AppleInsider is supported by its audience and may earn commission as an Amazon Associate and affiliate partner on qualifying purchases. These affiliate partnerships do not influence our editorial content.
Apple has shut down at least three employee-run surveys pertaining to pay equity, saying the informal studies included personally identifiable information and were run on corporate systems.
The first survey seeking information about pay equity at Apple, especially as it pertains to women and minorities, was posted this spring and asked participants a range of questions including salary data statistics, reports The Verge. Apple's people team asked organizers to pull the survey because certain demographic related questions amounted to PII.
A second survey was created last week, but the tech giant again called for its removal because it contained a question on gender, the report said. A subsequent survey without the gender question was also pulled, with Apple reportedly pointing out that it was hosted on a corporate Box account.
At one point, Apple's people team sent employees a set of guidelines on unacceptable surveys in what appears to be an attempt to quash the frequent postings.
The following employee surveys are prohibited in all cases and may not be conducted.
Surveys as Data Collection
Surveys are not permitted to be used as a means of collecting identifiable employee data without following the usual process to obtain this data from the People team. This includes any questions about an employee's address, demographics, and so on, except for collecting country or region, which is permitted.
Using surveys as a tool to collect health information — including but not limited to health reports, testing results, and vaccination status — is also prohibited.
All requests for identifiable employee data must be submitted to the People team via the People Report Request Form. If approved, the People team will provide the employee data directly from their systems.
Surveys Requesting Diversity Data
Diversity data is highly sensitive personal data. If you have a need for such information, you must work with your I&D Business Partner and the I&D Insights and Solutions team before collecting any data.
In response, software engineer Cher Scarlett started her own survey on pay equity that falls outside of Apple's purview. Posted to Typeform, the poll requests information on employee salary, level, team, restricted stock unit grants, tenure, geographic location, signing bonus, relevant work experience and remote work status, the report says. The survey also asks if participants are a member of an underrepresented race or gender. Nearly 500 people have filled out the survey.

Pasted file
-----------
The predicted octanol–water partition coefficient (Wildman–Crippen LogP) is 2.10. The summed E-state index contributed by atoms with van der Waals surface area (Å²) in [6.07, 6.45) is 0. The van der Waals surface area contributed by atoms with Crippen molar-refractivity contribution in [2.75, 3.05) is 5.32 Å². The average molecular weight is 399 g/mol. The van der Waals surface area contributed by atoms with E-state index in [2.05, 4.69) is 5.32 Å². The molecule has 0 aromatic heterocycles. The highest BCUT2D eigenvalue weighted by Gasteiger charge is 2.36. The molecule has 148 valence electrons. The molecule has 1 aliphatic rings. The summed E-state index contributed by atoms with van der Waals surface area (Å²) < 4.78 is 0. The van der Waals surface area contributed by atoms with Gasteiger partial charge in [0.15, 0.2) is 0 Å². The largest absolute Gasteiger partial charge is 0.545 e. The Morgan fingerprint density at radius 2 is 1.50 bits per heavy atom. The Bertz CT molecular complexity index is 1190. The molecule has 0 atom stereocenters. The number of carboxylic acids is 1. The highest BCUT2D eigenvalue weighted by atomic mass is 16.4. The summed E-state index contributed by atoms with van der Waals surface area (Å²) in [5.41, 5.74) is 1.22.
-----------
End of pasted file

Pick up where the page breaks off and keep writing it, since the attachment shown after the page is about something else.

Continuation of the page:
"I was looking at levels.fyi (a salary comparison website) and noticed a few very low salaries in a certain geographic area that were 10 to 15% lower compared to other people on the team," Scarlett told The Verge. "Every time I looked at gender, they were women. I'm not going to say that's a definitive issue, but it's a prompt for anyone to ask if this is a widespread problem."
The software engineer said Apple's quick action against the internal surveys has aroused suspicion.
"I don't think anyone is going into this saying there for sure is a wage gap, whether that's gender or race or disability," she said. "But it is concerning to everyone that every single time someone tries to create more transparency, Apple shuts it down. It makes it feel like maybe there is a problem, and they're already aware of it."
Apple's regulations on surveys could also be a legal problem. As noted in the report, U.S. laws grant workers the right to organize and discuss pay, and internal employee surveys might fall under those protections.
"Those rules may themselves violate the protected right to concerted activity — while [Apple] might point to these handbook type rules that you've agreed to not do this as a condition of employment, that doesn't mean they can legally prevent employees from doing what they're doing," Veena Dubal, a law professor at UC Hastings, told the publication.
Apple has long prided itself on its diversity efforts, of which the wage gap is a major focus. The company regularly issues rosy diversity and inclusion reports highlighting improvements across key areas like hiring, pay and representation in leadership. Its latest report, issued in March, said 34% of workers across its various worldwide operating sectors were female.